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An exploration of third and second party punishment in ten simple games

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  • Leibbrandt, Andreas
  • López-Pérez, Raúl

Abstract

This paper explores the motivations behind punishment from unaffected third parties and affected second parties using a within-subjects design in ten simple games. We apply a classification analysis and find that a parsimonious model assuming that subjects are either inequity averse or selfish best explains the pattern of punishment from both third and second parties. Despite their unaffected position, we find that many third parties do not punish in an impartial or normative manner.

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Bibliographic Info

Article provided by Elsevier in its journal Journal of Economic Behavior & Organization.

Volume (Year): 84 (2012)
Issue (Month): 3 ()
Pages: 753-766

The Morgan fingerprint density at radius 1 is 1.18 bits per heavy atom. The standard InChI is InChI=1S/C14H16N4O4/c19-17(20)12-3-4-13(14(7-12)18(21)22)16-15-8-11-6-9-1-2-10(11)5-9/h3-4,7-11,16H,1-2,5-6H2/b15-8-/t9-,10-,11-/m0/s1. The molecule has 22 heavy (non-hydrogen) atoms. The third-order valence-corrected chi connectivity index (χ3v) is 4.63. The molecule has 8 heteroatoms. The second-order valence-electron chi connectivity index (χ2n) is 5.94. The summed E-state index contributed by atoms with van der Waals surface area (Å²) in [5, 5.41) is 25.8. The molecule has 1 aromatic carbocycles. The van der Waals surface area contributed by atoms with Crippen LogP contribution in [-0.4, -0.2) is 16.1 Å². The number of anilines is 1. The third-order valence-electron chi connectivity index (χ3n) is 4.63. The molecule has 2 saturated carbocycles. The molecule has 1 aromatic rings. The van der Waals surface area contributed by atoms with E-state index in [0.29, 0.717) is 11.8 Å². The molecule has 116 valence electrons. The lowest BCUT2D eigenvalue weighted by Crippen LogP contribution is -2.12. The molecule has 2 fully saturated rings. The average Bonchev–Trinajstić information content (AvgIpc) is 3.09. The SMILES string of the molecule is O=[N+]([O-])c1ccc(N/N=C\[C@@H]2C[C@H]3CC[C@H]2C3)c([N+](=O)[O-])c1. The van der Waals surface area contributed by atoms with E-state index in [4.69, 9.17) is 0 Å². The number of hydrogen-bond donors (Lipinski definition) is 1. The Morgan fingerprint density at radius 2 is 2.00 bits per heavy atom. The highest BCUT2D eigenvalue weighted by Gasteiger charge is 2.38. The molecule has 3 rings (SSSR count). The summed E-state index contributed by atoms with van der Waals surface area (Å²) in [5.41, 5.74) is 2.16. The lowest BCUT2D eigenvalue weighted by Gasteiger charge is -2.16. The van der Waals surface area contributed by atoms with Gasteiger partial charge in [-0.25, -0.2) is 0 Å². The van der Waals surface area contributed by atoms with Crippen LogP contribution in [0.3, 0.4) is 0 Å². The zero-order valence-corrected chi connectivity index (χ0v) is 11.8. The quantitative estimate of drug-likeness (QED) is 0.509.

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Handle: RePEc:eee:jeborg:v:84:y:2012:i:3:p:753-766

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Web page: http://www.elsevier.com/locate/jebo

Related research

Keywords: Fairness; Inequity aversion; Norms; Punishment; Reciprocity; Third parties;

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References

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Citations

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Cited by:
  1. Sven Fischer & Kristoffel Grechenig & Nicolas Meier, 2013. "Cooperation under punishment: Imperfect information destroys it and centralizing punishment does not help," Working Paper Series of the Max Planck Institute for Research on Collective Goods 2013_06, Max Planck Institute for Research on Collective Goods.
  2. Xiao, Erte & Tan, Fangfang, 2013. "Justification and Legitimate Punishment," MPRA Paper 47154, University Library of Munich, Germany.
  3. Goeschl, Timo & Jarke, Johannes, 2013. "Non-Strategic Punishment when Monitoring is Costly: Experimental Evidence on Differences between Second and Third Party Behavior," Working Papers 0545, University of Heidelberg, Department of Economics.
  4. Christoph Engel & Lilia Zhurakhovska, 2013. "Words Substitute Fists – Justifying Punishment in a Public Good Experiment," Working Paper Series of the Max Planck Institute for Research on Collective Goods 2013_16, Max Planck Institute for Research on Collective Goods, revised Jan 2014.

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